Louise Dam Eckhardt Jensen is a fiery alto saxophonist originally from Denmark who spends a good portion of each year in New York. Over the past decade, she has worked with figures such as Peter Evans, Tom Blancarte, Weasel Walter, Brandon Seabrook, Kevin Shea, Erica Dicker, Matt Nelson, and many other figures on the New York scene. She has three exciting performances booked in New York this Summer and also has five new records, all with different bands, to be released in the latter half of 2016. Ms. Jensen’s work in improvisational music possesses a deep resonance with her life philosophy, which she discusses along with many of her musical projects in the interview below. She also talks about the political meaning instilled in her songs through her defiant critique of contemporary society both in the United States and Europe.
July 3 – Alto Saxophone Trio: Louise D.E. Jensen, Tamio Shiraishi & Chris Pitsiokos at Downtown Music Gallery
July 16 – Louise Jensen-Tim Dahl Duo at Earwax Records
–Ondskabens Lethed (English translation: The Ease of Evil) – solo saxophone & vocals (to be released August 2016)
–Pantoffeltierchen, with violist Erica Dicker (to be released in October 2016)
–Untitled duo album with tenor saxophonist Matt Nelson (to be released in October 2016)
–Sweet Banditry’s second album (in process)
–Untitled duo album with tenor saxophonist Simon Spang-Hansen (to be released in December 2016)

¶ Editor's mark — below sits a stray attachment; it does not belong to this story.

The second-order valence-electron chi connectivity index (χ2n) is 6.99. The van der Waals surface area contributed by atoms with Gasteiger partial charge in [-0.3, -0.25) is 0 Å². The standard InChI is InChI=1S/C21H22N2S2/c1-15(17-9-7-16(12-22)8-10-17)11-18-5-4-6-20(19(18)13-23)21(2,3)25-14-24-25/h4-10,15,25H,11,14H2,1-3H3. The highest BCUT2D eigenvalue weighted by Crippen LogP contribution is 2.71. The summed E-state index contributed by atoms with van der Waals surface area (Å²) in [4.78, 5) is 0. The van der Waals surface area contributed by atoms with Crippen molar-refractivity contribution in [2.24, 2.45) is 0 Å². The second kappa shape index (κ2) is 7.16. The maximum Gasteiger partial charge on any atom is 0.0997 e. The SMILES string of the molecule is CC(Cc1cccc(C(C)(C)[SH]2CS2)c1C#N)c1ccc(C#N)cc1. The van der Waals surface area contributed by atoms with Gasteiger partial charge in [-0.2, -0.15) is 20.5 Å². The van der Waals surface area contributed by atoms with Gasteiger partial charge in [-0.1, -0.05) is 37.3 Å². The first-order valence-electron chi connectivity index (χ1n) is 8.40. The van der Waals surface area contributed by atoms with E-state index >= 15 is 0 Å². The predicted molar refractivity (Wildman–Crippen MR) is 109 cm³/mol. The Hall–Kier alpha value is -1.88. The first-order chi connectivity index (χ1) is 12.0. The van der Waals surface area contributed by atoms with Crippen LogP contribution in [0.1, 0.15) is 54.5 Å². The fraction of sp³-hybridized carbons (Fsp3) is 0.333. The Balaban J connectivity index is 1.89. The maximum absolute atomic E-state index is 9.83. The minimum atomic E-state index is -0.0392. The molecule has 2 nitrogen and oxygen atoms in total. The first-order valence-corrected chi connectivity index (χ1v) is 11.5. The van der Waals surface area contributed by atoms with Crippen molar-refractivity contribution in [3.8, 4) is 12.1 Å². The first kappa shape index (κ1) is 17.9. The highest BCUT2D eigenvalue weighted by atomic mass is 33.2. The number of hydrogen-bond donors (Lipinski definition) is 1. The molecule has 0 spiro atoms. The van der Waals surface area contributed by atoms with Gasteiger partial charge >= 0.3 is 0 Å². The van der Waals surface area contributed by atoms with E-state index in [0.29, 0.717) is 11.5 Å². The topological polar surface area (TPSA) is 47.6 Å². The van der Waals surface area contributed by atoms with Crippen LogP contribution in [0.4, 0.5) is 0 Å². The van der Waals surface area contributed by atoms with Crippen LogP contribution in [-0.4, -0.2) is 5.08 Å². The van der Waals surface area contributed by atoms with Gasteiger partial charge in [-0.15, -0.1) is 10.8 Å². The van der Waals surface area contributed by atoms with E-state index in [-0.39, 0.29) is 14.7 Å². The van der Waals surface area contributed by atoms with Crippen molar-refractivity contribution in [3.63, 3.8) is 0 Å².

Cisco Bradley: How did you get into playing free music? And how did you come to connect with the Brooklyn scene?
Louise D.E. Jensen: I remember Weasel Walter once asked me, “How the hell did you end up playing free improvised music?”
I’m from the Danish countryside, from a town of about 2000 people and I just needed to break out. I’ve always been rebellious, it’s kind of in my nature, I think, or my parents must have raised me that way. There’s no way to tell.
I played music since I was five and knew that this was my call from very early on. I went to a preparatory school for the conservatory at the age 14, which was very young at that time. I got introduced to jazz there. I remember my teacher was shocked that I didn’t know who Charlie Parker was, so I searched the music section in the town’s only shop for TVs and radios and found a Charlie Parker compilation. I listened for hours and knew that despite the fact that I had no clue what was happening, this was great music. When I finished high school, I moved to Copenhagen, thinking that it must be a pretty amazing place. I was greatly disappointed. There was something missing. People were really introverted and there wasn’t a thriving music scene the way I wanted there to be. It was a very small scene; I had the sense that the musicians were comfortable the way things were and didn’t need to be curious.